The basic problem, says Gary Morris, a partner at Kenyon & Kenyon LLP, is that "there's no definitive answer on how to do it." The best method is known as the income approach, says Brian Blonder, managing director at consultancy FTI. But it has several variations, and to decide which is best companies must determine how they make money from their patents, he says. For example, if a company can charge a premium for a product because it has a patent, the value is derived from the difference between the price of the patented product and the nonpatented product.
The variation that's most common, however, is the relief-from-royalty method, which Rambus used against Hynix Semiconductor in 2004. The method derives a value from what a company would have to pay in royalties to another company holding the patent if that company did not and is based on a revenue forecast and royalty rates paid for comparable transactions, says Matthew Pinson, managing director at PwC. In its case, Rambus asked the jury for between $108 million and $868 million based on what Hynix would have had to pay in royalties to Rambus between 2000 and 2005, according to court documents. The jury awarded $306.5 million.
The payoff in tracking patents comes from flagging infringements — a task that should involve all employees. "Everyone needs to know that patents are valuable and must be protected," says Reilly. "You don't leave the warehouse door open."
At Mobility Electronics, product-management teams are responsible for spotting infringements at trade shows and industry events, says Brubacher. But tips come from numerous sources. In late 2004, for example, a salesperson was told by a customer that Formosa Electronic Industries, a Taiwanese firm, was offering a product similar to Mobility's. The incident was presented to the IP committee and a cease-and-desist letter was issued, and comparable letters were sent to a half dozen U.S. retailers carrying Formosa's product. The case will go to trial later this year, says Brubacher, adding that "We were aggressive pretty quickly because their product showed up on store shelves."
Linda Corman is a freelance writer based in New York.
The top 10 patent recipients for 2005
|Rank||Company||Preliminary number of patents|
|2.||Canon Kabushiki Kaisha||1,828|
|4.||Matsushita Electric Industrial||1,688|
|*Calendar year counts for 2005 for HP Development Co.;|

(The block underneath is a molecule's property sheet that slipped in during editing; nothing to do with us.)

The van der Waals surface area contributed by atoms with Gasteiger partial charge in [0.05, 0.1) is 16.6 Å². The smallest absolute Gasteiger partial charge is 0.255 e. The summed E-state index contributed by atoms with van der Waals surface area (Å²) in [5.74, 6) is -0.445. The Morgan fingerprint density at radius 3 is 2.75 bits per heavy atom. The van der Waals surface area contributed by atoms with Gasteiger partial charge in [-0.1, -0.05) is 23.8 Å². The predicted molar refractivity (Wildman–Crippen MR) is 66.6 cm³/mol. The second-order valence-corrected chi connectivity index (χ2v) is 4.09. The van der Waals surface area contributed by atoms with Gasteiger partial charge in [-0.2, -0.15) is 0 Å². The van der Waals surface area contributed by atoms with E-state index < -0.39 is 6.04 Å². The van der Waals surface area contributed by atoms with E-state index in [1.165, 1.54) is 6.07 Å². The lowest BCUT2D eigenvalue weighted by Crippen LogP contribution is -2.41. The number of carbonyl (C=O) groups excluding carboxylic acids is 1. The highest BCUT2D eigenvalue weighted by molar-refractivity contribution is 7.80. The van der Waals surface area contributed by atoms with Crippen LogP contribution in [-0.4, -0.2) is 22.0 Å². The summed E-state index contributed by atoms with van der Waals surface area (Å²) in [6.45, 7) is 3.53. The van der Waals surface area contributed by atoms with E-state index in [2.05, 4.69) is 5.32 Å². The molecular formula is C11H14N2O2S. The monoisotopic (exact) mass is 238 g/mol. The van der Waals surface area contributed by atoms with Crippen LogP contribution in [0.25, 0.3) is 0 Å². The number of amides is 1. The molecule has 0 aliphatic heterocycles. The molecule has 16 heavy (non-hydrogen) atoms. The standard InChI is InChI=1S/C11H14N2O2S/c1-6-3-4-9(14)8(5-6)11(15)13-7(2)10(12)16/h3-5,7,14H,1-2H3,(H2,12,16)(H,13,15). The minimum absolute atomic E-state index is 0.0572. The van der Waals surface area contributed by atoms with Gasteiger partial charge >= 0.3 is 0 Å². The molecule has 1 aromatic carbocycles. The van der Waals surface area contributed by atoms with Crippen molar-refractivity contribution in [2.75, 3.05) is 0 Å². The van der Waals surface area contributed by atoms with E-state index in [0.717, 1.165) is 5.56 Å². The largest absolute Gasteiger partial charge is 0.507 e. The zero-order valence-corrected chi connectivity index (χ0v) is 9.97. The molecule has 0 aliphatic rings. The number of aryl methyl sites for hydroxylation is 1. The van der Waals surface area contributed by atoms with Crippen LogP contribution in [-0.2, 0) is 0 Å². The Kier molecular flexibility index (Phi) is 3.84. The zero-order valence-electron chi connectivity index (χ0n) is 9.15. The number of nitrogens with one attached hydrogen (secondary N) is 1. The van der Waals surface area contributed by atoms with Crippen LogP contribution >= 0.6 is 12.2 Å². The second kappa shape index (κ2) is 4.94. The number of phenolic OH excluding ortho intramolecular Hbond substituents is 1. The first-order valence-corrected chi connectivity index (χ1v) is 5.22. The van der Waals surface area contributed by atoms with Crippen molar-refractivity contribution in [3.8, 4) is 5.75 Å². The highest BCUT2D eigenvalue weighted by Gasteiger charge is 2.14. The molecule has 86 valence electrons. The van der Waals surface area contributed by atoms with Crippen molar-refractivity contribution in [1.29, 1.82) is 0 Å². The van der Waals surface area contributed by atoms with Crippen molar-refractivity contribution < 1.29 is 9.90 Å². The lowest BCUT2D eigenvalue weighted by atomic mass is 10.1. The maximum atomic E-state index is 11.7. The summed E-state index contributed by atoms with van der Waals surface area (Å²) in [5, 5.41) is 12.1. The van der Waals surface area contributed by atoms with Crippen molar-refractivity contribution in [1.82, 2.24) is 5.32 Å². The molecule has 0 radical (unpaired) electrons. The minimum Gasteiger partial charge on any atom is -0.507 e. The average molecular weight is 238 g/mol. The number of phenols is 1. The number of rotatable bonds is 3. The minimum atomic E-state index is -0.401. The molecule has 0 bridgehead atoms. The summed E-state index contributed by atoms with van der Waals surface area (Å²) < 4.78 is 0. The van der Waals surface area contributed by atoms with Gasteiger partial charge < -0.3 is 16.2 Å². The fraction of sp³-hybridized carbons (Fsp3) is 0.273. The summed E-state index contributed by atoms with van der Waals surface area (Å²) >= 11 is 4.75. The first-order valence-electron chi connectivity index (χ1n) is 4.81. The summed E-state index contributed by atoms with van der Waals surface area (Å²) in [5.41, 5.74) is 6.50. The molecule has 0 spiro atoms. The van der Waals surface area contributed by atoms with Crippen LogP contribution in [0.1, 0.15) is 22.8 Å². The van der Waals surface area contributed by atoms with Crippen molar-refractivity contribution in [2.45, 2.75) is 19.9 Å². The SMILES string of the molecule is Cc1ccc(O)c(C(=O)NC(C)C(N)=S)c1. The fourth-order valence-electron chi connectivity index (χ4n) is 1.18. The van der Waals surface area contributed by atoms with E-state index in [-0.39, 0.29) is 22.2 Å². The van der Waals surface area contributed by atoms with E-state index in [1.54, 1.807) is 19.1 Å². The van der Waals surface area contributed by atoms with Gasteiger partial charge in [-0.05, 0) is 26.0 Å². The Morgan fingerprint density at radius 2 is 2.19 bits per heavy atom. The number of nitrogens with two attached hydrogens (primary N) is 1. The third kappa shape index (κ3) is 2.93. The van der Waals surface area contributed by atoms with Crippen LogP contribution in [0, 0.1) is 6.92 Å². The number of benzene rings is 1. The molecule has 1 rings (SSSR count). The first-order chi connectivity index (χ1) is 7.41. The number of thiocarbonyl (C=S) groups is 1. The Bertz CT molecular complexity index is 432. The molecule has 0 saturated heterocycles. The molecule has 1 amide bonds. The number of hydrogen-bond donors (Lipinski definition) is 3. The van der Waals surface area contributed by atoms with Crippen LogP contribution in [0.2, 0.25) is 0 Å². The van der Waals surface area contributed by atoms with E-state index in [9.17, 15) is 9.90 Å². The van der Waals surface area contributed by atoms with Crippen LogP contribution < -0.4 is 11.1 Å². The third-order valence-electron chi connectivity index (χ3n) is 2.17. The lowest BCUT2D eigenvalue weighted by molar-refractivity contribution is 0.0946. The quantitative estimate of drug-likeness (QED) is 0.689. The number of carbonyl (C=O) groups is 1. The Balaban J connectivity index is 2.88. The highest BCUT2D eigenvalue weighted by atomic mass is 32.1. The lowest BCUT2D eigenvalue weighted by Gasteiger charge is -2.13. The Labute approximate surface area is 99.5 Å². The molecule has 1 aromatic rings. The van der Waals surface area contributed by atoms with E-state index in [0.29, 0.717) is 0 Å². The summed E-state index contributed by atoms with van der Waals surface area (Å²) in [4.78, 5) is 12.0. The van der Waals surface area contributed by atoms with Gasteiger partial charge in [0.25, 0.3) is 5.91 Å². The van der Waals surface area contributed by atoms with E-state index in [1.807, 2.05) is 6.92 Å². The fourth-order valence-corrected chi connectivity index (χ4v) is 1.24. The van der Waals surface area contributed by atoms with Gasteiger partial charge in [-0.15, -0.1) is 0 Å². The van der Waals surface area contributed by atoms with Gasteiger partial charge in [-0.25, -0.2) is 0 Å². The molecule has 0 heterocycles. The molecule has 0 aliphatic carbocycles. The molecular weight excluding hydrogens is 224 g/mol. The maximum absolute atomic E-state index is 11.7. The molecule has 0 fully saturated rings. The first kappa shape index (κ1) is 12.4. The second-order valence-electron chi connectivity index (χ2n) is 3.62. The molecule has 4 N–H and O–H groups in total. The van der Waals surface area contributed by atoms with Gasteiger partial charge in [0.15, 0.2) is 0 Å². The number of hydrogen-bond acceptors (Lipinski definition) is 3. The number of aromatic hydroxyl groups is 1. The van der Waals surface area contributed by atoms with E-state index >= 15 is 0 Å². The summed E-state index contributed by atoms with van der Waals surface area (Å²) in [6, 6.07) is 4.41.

includes 7 patents issued to Hewlett-Packard Co.
Source: U.S. Patent and Trademark Office
The IRS considers cross-license agreements.
For decades, companies have sought to ward off patent-infringement lawsuits by signing cross-license agreements (CLAs). Now, much to the chagrin of these companies, the Internal Revenue Service is considering whether there should be tax consequences associated with such agreements. "Let's just say, the IRS is 'interested' in [CLAs]," says Nicholas DeNovio, a partner with law firm Latham & Watkins and former deputy chief counsel (technical) with the IRS.
To garner more information, the Treasury Department and the IRS issued a notice in March requesting public comment on CLAs and outlining potential income- and withholding-tax consequences. Such agreements between U.S. and foreign companies give each the right to develop products without fear of being sued for patent infringement.
Several organizations, including the National Association of Manufacturers and the American Electronics Association, are voicing their concern that changing the tax treatment of CLAs will hurt the United States competitively and increase the cost of innovation. "These are just covenants not to sue," says Dorothy Coleman, the NAM's vice president, tax and domestic economic policy, adding that "foreign countries do not tax these agreements."
Why the IRS is choosing to examine CLAs now is a mystery. But DeNovio expects that by early 2007 guidance will be issued on the subject, though not necessarily new taxes. Sometimes public-policy issues trump new taxation, he explains. But either way, he adds, "companies are looking for certainty in their tax position." — Lori Calabro